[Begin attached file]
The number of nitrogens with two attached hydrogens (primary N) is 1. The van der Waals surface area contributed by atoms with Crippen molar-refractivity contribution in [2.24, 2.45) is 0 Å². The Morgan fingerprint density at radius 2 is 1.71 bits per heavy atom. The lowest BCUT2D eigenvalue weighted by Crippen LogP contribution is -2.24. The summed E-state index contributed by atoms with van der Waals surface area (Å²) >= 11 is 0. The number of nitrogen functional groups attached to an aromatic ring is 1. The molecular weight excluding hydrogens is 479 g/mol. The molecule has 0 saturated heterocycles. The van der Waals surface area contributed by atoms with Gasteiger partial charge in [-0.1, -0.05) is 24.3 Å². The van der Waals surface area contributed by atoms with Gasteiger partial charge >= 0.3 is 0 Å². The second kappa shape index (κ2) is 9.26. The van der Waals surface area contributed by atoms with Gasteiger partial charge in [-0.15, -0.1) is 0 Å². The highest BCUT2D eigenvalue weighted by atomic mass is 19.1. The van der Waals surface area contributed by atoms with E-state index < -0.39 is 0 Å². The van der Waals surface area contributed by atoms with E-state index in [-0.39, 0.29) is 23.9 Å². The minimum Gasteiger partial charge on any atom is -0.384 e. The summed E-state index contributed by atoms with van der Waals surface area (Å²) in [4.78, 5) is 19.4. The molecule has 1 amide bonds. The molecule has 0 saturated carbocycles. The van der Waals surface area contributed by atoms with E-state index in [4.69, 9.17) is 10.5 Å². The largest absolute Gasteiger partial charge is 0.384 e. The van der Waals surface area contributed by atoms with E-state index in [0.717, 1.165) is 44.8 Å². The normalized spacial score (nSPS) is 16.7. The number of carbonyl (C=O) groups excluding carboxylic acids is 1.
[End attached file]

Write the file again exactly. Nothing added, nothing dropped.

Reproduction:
The number of nitrogens with two attached hydrogens (primary N) is 1. The van der Waals surface area contributed by atoms with Crippen molar-refractivity contribution in [2.24, 2.45) is 0 Å². The Morgan fingerprint density at radius 2 is 1.71 bits per heavy atom. The lowest BCUT2D eigenvalue weighted by Crippen LogP contribution is -2.24. The summed E-state index contributed by atoms with van der Waals surface area (Å²) >= 11 is 0. The number of nitrogen functional groups attached to an aromatic ring is 1. The molecular weight excluding hydrogens is 479 g/mol. The molecule has 0 saturated heterocycles. The van der Waals surface area contributed by atoms with Gasteiger partial charge in [-0.1, -0.05) is 24.3 Å². The van der Waals surface area contributed by atoms with Gasteiger partial charge >= 0.3 is 0 Å². The second kappa shape index (κ2) is 9.26. The van der Waals surface area contributed by atoms with Gasteiger partial charge in [-0.15, -0.1) is 0 Å². The highest BCUT2D eigenvalue weighted by atomic mass is 19.1. The van der Waals surface area contributed by atoms with E-state index < -0.39 is 0 Å². The van der Waals surface area contributed by atoms with E-state index in [-0.39, 0.29) is 23.9 Å². The minimum Gasteiger partial charge on any atom is -0.384 e. The summed E-state index contributed by atoms with van der Waals surface area (Å²) in [4.78, 5) is 19.4. The molecule has 1 amide bonds. The molecule has 0 saturated carbocycles. The van der Waals surface area contributed by atoms with E-state index in [4.69, 9.17) is 10.5 Å². The largest absolute Gasteiger partial charge is 0.384 e. The van der Waals surface area contributed by atoms with E-state index in [0.717, 1.165) is 44.8 Å². The normalized spacial score (nSPS) is 16.7. The number of carbonyl (C=O) groups excluding carboxylic acids is 1.